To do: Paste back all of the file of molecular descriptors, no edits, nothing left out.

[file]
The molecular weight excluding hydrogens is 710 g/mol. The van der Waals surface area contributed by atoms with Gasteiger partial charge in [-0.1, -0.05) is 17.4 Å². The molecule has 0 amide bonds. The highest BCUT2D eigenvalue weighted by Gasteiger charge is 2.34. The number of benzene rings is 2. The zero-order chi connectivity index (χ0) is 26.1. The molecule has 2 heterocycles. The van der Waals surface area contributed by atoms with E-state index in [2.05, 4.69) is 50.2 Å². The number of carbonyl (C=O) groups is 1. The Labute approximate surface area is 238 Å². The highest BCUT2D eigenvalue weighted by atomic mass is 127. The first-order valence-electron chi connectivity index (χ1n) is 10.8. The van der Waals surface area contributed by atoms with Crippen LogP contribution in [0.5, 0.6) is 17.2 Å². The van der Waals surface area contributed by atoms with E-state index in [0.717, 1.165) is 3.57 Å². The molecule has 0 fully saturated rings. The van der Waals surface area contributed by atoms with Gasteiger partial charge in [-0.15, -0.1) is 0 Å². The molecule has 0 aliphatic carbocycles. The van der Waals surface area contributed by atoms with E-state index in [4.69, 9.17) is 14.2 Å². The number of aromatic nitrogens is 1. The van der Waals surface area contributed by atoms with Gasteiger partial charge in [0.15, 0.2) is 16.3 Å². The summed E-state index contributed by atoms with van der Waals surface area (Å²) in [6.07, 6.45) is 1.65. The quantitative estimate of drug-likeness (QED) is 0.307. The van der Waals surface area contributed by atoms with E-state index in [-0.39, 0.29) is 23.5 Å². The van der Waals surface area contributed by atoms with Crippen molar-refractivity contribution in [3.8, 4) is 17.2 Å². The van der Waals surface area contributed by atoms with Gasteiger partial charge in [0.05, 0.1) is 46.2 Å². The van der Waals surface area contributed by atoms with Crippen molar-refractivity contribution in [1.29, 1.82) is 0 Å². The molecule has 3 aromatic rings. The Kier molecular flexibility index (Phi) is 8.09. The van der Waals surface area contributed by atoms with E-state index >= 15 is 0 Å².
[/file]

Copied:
The molecular weight excluding hydrogens is 710 g/mol. The van der Waals surface area contributed by atoms with Gasteiger partial charge in [-0.1, -0.05) is 17.4 Å². The molecule has 0 amide bonds. The highest BCUT2D eigenvalue weighted by Gasteiger charge is 2.34. The number of benzene rings is 2. The zero-order chi connectivity index (χ0) is 26.1. The molecule has 2 heterocycles. The van der Waals surface area contributed by atoms with E-state index in [2.05, 4.69) is 50.2 Å². The number of carbonyl (C=O) groups is 1. The Labute approximate surface area is 238 Å². The highest BCUT2D eigenvalue weighted by atomic mass is 127. The first-order valence-electron chi connectivity index (χ1n) is 10.8. The van der Waals surface area contributed by atoms with Crippen LogP contribution in [0.5, 0.6) is 17.2 Å². The van der Waals surface area contributed by atoms with E-state index in [0.717, 1.165) is 3.57 Å². The molecule has 0 fully saturated rings. The van der Waals surface area contributed by atoms with Gasteiger partial charge in [-0.15, -0.1) is 0 Å². The molecule has 0 aliphatic carbocycles. The van der Waals surface area contributed by atoms with E-state index in [4.69, 9.17) is 14.2 Å². The number of aromatic nitrogens is 1. The van der Waals surface area contributed by atoms with Gasteiger partial charge in [0.15, 0.2) is 16.3 Å². The summed E-state index contributed by atoms with van der Waals surface area (Å²) in [6.07, 6.45) is 1.65. The quantitative estimate of drug-likeness (QED) is 0.307. The van der Waals surface area contributed by atoms with E-state index in [-0.39, 0.29) is 23.5 Å². The van der Waals surface area contributed by atoms with Crippen molar-refractivity contribution in [3.8, 4) is 17.2 Å². The van der Waals surface area contributed by atoms with Gasteiger partial charge in [0.05, 0.1) is 46.2 Å². The van der Waals surface area contributed by atoms with Crippen molar-refractivity contribution in [1.29, 1.82) is 0 Å². The molecule has 3 aromatic rings. The Kier molecular flexibility index (Phi) is 8.09. The van der Waals surface area contributed by atoms with E-state index >= 15 is 0 Å².